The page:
Another, unrelated article, suggests that GE is an excellent stock to own if you expect the US (or anywhere else, really) to have a nuclear or renewable energy future, which, of course, seems nearly inevitable today.

Also, two separate articles recently suggested that China may be approaching the end of their meteoric economic growth for inevitable demographic reasons and various other factors.

another good reason to become a power systems engineer

there simply aren't enough engineers in this country. over the last three decades the number of engineers graduating has decreased by 3%, while the number of people graduating with a degree in anything has increased by 50%.

the situation in the power systems field is more problematic because we have demographic issues. every utility that i know of has a pretty old workforce and a frequent gripe at the symposium i just went to is that as people retire, the utilities discover that they forgot to train someone to replace them. couple this with the fact that we are approach the scary end of the bathtub curve on a lot of our equipment and you've got a perfect storm situation.

Saturday, February 23, 2008

wind power mandates, PHEVs, and smart grid synergies

The problems created by large amounts wind power can be solved through the control of Plug in Hybrid Electric Vehicles (PHEVs) by way of Smart Grid Technology.

I'll get to what that means in a minute. First, though, lets cover who should care: if you do think CO2 is a problem and don't think biofuels are a silver bullet, or if you are an Electric Power Systems Engineer in the Pacific Northwest (PNW) of the US, you should care. I've tried to write this in a way that is understandable to anyone patient or bored enough to read it, without sacrificing too much detail or precision.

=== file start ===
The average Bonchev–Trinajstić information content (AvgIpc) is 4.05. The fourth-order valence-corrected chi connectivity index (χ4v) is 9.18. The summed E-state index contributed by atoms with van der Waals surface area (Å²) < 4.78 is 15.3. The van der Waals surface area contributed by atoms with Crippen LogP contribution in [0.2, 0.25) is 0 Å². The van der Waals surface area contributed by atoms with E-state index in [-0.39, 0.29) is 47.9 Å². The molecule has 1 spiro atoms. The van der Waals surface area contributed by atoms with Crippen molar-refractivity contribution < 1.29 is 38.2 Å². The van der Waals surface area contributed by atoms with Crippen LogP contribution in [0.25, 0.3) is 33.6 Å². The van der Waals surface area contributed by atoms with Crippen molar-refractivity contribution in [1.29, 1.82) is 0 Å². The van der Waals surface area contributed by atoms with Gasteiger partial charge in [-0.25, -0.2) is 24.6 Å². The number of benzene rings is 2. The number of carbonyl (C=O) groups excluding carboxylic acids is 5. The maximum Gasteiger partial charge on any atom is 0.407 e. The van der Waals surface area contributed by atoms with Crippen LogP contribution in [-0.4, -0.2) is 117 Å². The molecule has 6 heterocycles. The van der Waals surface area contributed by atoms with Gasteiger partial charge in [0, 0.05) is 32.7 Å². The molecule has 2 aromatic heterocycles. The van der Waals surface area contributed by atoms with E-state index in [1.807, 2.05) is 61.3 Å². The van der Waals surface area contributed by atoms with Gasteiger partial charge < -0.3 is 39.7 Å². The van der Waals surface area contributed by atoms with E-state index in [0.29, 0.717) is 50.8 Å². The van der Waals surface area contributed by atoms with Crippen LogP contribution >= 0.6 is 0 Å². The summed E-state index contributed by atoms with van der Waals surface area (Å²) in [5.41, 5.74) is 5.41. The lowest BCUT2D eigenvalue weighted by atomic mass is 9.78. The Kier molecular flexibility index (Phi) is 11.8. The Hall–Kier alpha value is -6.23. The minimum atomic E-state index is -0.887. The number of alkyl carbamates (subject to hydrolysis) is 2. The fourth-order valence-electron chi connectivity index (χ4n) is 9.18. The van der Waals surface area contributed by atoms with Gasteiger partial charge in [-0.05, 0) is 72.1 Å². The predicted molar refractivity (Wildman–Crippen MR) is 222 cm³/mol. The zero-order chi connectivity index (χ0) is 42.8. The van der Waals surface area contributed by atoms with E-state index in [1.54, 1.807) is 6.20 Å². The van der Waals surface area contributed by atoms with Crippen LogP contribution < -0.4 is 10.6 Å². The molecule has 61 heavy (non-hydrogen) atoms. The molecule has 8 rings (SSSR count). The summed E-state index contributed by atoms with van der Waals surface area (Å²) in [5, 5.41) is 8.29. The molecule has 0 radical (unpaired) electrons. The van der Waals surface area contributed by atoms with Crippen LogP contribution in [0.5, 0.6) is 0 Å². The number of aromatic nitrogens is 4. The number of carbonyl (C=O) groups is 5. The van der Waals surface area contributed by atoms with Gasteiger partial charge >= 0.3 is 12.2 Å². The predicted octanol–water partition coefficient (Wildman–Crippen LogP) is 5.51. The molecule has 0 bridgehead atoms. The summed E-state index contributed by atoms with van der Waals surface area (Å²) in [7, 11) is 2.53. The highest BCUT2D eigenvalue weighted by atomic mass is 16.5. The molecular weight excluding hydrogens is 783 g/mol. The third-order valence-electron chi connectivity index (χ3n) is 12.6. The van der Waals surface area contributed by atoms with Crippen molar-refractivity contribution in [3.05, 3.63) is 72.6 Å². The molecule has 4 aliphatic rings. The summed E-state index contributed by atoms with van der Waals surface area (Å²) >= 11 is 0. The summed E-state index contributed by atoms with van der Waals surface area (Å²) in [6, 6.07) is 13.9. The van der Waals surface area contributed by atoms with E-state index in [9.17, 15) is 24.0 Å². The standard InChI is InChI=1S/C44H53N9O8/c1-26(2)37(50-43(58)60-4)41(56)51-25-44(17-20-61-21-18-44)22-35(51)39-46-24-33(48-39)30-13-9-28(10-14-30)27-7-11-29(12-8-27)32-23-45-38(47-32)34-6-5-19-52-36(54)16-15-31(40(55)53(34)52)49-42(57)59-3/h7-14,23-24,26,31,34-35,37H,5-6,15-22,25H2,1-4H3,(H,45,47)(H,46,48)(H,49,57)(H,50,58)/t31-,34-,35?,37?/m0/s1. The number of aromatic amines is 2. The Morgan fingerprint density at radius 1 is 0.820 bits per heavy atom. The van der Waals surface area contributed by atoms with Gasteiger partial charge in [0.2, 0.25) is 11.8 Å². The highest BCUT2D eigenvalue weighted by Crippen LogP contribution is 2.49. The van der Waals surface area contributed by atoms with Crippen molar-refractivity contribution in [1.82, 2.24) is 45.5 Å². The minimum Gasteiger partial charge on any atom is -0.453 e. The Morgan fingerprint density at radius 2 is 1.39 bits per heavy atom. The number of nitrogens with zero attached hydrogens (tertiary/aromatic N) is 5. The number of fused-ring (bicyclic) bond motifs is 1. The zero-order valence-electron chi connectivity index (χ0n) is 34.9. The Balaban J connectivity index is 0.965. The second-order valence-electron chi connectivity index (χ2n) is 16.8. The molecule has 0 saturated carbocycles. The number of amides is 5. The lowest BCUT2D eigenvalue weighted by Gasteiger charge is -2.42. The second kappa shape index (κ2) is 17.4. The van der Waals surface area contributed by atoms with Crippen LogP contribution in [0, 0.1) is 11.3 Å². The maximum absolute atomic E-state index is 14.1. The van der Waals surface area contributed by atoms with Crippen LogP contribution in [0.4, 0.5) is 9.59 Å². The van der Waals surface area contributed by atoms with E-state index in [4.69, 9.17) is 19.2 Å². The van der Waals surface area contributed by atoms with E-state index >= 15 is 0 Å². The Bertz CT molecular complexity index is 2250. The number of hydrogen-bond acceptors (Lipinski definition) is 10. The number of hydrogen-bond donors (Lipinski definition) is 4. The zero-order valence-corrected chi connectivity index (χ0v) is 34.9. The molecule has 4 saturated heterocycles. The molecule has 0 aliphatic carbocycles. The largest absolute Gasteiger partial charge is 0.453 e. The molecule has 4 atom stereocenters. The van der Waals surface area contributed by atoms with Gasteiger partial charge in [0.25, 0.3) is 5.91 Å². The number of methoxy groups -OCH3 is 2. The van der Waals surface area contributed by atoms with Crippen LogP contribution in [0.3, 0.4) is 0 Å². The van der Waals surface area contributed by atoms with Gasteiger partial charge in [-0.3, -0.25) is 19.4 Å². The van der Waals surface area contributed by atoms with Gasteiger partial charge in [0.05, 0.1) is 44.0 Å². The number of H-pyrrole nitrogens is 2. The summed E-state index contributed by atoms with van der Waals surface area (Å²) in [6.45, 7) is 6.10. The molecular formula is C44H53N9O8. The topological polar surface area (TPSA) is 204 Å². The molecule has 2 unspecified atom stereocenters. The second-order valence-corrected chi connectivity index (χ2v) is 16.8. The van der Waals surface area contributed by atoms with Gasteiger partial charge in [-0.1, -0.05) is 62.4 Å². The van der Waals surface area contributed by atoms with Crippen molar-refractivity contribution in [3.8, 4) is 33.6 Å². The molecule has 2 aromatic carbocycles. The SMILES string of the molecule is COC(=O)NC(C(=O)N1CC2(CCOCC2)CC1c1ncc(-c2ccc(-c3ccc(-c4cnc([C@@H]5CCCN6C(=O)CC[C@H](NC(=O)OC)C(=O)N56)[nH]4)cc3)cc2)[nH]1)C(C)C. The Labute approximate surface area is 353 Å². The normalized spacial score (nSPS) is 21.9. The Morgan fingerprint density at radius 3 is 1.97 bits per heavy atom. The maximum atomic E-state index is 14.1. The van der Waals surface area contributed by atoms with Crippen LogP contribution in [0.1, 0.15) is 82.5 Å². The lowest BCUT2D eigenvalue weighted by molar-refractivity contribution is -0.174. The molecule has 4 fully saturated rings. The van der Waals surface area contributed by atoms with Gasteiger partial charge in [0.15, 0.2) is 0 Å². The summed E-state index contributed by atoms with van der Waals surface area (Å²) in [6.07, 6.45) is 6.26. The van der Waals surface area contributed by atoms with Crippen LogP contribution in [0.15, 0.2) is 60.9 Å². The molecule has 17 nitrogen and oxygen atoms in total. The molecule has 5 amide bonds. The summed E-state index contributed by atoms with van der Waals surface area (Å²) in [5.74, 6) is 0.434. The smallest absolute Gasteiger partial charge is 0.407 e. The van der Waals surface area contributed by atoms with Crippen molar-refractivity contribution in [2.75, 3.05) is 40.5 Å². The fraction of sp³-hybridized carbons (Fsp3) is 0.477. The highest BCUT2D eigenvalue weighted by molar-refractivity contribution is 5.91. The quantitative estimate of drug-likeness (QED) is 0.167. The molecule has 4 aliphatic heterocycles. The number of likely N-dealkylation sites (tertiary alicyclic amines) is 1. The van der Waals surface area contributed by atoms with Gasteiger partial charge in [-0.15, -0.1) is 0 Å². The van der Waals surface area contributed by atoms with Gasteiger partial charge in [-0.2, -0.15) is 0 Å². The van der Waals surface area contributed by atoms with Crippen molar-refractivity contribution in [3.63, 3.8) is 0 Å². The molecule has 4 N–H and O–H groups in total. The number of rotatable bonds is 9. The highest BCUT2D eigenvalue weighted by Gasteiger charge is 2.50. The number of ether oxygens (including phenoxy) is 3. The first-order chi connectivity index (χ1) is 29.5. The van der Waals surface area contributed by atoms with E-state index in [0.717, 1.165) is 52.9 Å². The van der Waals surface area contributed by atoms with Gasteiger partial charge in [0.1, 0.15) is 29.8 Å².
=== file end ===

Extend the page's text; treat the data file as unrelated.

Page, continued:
The basic idea is simple: adding large amounts of wind power to an electric grid also adds lots of problems, adding large numbers of intelligently controlled PHEVs to the same electric grid may help solve these problems.

The electric grid is the biggest, most powerful machine in the world. It moves very slowly. Before wind was introduced as a big player, it also moved very predictably. People consume more power during certain times of the day, so the system is set up to generate more power during those times of the day. A very precise equilibrium between production and consumption is always maintained. Any deviation from this equilibrium causes big problems. Up until today, the system can only control the production of power to maintain this equilibrium. It has no say whatsoever on how much power is consumed, by whom, or when so long as you pay your bill.

In the PNW, most of our power comes from large scale hydroelectric dams mostly built during the first half of the century. As it happens, the electric consumption in the PNW hasn't changed significantly in decades because we embrace conservation, so we have plenty of power to go around at some of the lowest rates in the world ($.02/kWh in some counties). We have no need whatsoever for additional production capacity. We do, however, have a new "Energy Independence Act" (independent from what, I have no idea, since virtually none of our electric energy is imported) I-937 that requires us to produce lots of power from wind. 15% of the energy delivered to customers will have to come from wind sources by 2020. I, along with the rest of the power industry in the state, think this is ridiculous but I won't be distracted from my theme. Instead, I'll pretend that it is a good idea and just try to figure out how to make it work.